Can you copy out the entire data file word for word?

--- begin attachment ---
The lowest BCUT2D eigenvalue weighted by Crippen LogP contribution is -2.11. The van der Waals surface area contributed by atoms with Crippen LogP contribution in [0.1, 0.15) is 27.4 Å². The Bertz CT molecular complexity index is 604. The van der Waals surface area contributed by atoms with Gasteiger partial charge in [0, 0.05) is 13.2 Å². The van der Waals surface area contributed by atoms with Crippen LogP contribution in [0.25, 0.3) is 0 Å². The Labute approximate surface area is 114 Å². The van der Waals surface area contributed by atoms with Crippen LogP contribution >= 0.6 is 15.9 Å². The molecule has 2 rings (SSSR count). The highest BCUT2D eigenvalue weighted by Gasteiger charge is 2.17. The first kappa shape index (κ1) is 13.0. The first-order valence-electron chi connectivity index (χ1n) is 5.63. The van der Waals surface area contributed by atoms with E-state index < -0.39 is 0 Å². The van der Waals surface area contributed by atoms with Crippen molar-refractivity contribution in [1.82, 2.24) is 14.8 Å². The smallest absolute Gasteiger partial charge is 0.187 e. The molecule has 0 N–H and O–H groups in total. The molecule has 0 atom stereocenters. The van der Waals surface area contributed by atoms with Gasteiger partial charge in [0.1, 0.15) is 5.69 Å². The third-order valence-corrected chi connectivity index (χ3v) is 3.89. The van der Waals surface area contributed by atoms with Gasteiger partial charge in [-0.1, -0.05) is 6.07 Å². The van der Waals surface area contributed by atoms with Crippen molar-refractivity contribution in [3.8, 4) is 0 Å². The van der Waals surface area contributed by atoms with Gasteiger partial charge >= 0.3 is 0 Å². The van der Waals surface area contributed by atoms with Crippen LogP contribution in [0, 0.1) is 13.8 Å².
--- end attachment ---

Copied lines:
The lowest BCUT2D eigenvalue weighted by Crippen LogP contribution is -2.11. The van der Waals surface area contributed by atoms with Crippen LogP contribution in [0.1, 0.15) is 27.4 Å². The Bertz CT molecular complexity index is 604. The van der Waals surface area contributed by atoms with Gasteiger partial charge in [0, 0.05) is 13.2 Å². The van der Waals surface area contributed by atoms with Crippen LogP contribution in [0.25, 0.3) is 0 Å². The Labute approximate surface area is 114 Å². The van der Waals surface area contributed by atoms with Crippen LogP contribution >= 0.6 is 15.9 Å². The molecule has 2 rings (SSSR count). The highest BCUT2D eigenvalue weighted by Gasteiger charge is 2.17. The first kappa shape index (κ1) is 13.0. The first-order valence-electron chi connectivity index (χ1n) is 5.63. The van der Waals surface area contributed by atoms with E-state index < -0.39 is 0 Å². The van der Waals surface area contributed by atoms with Crippen molar-refractivity contribution in [1.82, 2.24) is 14.8 Å². The smallest absolute Gasteiger partial charge is 0.187 e. The molecule has 0 N–H and O–H groups in total. The molecule has 0 atom stereocenters. The van der Waals surface area contributed by atoms with Gasteiger partial charge in [0.1, 0.15) is 5.69 Å². The third-order valence-corrected chi connectivity index (χ3v) is 3.89. The van der Waals surface area contributed by atoms with Gasteiger partial charge in [-0.1, -0.05) is 6.07 Å². The van der Waals surface area contributed by atoms with Crippen molar-refractivity contribution in [3.8, 4) is 0 Å². The van der Waals surface area contributed by atoms with Gasteiger partial charge >= 0.3 is 0 Å². The van der Waals surface area contributed by atoms with Crippen LogP contribution in [0, 0.1) is 13.8 Å².